When I was thirteen, I didn’t have the skill set or knowledge to recognize problematic content, and I could appreciate what I was watching at face value. This time around, I was much more aware of the flaws in the show.
I also took issue with the way that the show handled certain sensitive issues. Glee is a show that often tackles current social topics, but a lot of the time, the manner in which these issues are explored lacks the proper nuance and care that such sensitive topics require. In season four, the show writers attempted to discuss the subject of bulimia. Kitty is jealous of Marley for landing the role of Sandy in Grease, and as revenge, she hems Marley’s costumes to make her think that she’s gaining weight. Over the next few episodes, Marley spirals deeper into obsessing over losing weight which culminates in her fainting at their Sectional show choir competition. Within a couple more episodes, Marley’s eating disorder is completely forgotten, and she becomes friends with Kitty as if nothing had happened. In season three, Glee introduced its first transgender character, Unique Adams. While her introductory episode had promise, she quickly became a character with little depth whose sole purpose seemed to be to teach her cisgender peers lessons about tolerance. The writers could have used Unique as an opportunity to highlight the overlooked perspective of a Black trans woman, but instead, she was repeatedly used as a punchline.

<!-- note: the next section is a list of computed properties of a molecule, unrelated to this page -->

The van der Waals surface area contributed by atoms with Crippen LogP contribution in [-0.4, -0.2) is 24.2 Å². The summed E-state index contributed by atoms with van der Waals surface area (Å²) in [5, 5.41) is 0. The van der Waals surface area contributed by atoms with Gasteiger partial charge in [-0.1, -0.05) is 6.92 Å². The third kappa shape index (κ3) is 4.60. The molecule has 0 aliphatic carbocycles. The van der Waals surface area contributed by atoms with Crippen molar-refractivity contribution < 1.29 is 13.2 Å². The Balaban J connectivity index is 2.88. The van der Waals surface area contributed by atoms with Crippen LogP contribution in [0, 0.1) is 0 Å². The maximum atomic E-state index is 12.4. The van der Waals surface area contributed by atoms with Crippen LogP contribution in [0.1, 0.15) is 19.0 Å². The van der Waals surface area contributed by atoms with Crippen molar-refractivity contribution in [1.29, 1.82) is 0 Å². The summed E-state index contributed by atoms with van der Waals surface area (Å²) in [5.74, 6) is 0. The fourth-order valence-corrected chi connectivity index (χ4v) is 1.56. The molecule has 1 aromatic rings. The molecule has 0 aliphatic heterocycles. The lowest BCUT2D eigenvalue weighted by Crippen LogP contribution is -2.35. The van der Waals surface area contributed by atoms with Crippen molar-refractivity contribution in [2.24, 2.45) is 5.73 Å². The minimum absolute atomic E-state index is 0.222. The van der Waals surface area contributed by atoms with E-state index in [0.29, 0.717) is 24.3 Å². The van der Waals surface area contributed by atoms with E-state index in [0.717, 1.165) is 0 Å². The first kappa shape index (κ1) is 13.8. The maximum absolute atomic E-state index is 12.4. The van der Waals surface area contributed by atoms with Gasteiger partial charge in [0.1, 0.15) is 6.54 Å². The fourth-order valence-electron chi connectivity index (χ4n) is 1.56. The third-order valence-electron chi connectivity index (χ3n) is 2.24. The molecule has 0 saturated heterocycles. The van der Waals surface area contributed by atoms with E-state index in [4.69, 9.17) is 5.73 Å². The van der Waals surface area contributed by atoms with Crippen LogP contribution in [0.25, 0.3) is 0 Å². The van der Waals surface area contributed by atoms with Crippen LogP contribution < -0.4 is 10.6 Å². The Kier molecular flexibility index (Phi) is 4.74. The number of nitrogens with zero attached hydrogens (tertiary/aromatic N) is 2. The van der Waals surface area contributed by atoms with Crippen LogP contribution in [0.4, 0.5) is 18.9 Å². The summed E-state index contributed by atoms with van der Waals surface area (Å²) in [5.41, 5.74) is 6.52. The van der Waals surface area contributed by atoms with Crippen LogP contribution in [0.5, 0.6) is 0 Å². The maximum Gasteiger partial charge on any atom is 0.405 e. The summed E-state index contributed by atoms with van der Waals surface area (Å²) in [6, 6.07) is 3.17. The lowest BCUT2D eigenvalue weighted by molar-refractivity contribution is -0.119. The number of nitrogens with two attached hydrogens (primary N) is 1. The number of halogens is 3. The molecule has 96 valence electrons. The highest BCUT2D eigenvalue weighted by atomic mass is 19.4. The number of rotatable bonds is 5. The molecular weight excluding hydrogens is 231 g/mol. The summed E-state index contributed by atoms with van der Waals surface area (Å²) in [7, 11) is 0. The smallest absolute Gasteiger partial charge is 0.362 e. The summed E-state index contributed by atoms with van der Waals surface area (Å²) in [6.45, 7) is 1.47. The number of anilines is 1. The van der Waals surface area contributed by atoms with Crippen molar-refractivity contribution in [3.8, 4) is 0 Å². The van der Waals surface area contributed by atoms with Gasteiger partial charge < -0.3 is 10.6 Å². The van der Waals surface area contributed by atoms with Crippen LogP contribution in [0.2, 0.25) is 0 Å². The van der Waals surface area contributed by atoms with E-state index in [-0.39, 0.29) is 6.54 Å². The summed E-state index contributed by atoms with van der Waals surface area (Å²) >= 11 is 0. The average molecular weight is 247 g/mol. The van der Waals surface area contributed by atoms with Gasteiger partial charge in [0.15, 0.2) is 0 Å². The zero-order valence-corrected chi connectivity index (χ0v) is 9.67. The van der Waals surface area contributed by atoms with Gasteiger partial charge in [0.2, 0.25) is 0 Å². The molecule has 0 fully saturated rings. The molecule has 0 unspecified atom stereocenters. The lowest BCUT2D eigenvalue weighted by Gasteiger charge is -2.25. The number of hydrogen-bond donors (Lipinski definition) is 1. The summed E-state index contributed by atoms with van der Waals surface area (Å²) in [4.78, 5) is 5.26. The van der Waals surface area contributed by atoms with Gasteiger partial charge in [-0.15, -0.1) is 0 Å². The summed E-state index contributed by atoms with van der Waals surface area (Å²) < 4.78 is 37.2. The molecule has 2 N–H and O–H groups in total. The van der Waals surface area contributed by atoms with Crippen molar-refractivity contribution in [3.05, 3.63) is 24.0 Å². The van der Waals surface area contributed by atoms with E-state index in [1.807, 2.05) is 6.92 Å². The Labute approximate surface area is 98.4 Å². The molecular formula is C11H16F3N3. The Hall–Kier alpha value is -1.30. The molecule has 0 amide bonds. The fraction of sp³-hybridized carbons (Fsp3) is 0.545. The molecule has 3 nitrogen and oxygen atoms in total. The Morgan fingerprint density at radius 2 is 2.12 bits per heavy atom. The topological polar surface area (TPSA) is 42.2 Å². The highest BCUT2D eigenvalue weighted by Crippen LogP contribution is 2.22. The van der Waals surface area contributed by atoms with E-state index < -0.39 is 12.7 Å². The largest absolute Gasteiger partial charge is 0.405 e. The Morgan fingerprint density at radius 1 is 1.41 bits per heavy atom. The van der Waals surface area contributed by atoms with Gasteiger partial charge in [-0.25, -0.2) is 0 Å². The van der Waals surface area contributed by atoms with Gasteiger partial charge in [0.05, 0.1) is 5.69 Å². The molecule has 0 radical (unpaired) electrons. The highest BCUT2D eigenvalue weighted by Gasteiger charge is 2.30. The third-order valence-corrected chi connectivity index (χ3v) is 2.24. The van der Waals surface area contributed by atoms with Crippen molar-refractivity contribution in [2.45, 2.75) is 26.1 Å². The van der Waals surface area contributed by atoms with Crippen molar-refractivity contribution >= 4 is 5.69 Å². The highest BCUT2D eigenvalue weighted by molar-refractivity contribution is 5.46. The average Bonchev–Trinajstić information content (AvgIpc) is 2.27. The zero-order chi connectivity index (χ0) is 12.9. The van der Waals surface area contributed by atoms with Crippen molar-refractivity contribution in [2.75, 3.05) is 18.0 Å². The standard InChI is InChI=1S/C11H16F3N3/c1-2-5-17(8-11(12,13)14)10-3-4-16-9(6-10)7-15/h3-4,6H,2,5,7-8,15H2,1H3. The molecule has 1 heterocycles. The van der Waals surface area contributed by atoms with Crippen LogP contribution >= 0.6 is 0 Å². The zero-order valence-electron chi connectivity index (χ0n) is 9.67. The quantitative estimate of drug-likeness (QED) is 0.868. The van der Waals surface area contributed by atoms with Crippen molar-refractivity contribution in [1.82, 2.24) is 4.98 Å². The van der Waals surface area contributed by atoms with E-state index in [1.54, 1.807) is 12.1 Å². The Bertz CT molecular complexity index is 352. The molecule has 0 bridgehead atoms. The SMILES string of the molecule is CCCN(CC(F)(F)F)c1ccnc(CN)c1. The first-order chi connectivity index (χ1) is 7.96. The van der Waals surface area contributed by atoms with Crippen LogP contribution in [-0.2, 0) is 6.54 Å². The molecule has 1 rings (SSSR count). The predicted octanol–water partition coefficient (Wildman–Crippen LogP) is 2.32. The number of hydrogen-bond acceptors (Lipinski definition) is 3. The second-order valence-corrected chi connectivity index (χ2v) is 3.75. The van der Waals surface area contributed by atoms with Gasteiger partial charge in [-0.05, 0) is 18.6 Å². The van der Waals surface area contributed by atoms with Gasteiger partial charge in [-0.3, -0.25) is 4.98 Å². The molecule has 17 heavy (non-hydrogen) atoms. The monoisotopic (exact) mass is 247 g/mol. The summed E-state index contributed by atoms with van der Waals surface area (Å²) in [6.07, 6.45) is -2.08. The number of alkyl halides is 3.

The show also took a similiar approach when discussing gun violence and sexual assault. These are serious subjects, and they deserve to be more than just a side plot that never gets mentioned again. It’s not enough to merely mention these issues. A certain amount of tact and care is required, which Glee often lacked.
While I think that there are a lot of problems with Glee, it’s difficult for me to let go of that comfort altogether. It’s a show that I watch when I need background noise while writing assignments, and I put it on when I need to smile. The song covers are what get me motivated when nothing else can. It was also the first show I saw that contained LGBTQ representation, and despite how far television has come, it’s still rather rare to see a queer couple thrive and survive despite numerous obstacles— let alone two queer couples.
In turbulent times like these, it’s important to have something reliable to fall back on. For me, Glee is that steady force. No matter what happens, I know I can always laugh over the absurdity of a Bohemian Rhapsody number being spliced with Quinn’s birth scene, or Finn finding religion in a grilled cheese sandwich. Despite its many flaws and wild storylines, Glee also offers a reality where people’s differences are embraced and where the boxes that teenagers put themselves into are broken. It’s not a perfect show, but it is a product of its time and it’s important to acknowledge the standards of the past in order to work towards a more inclusive future.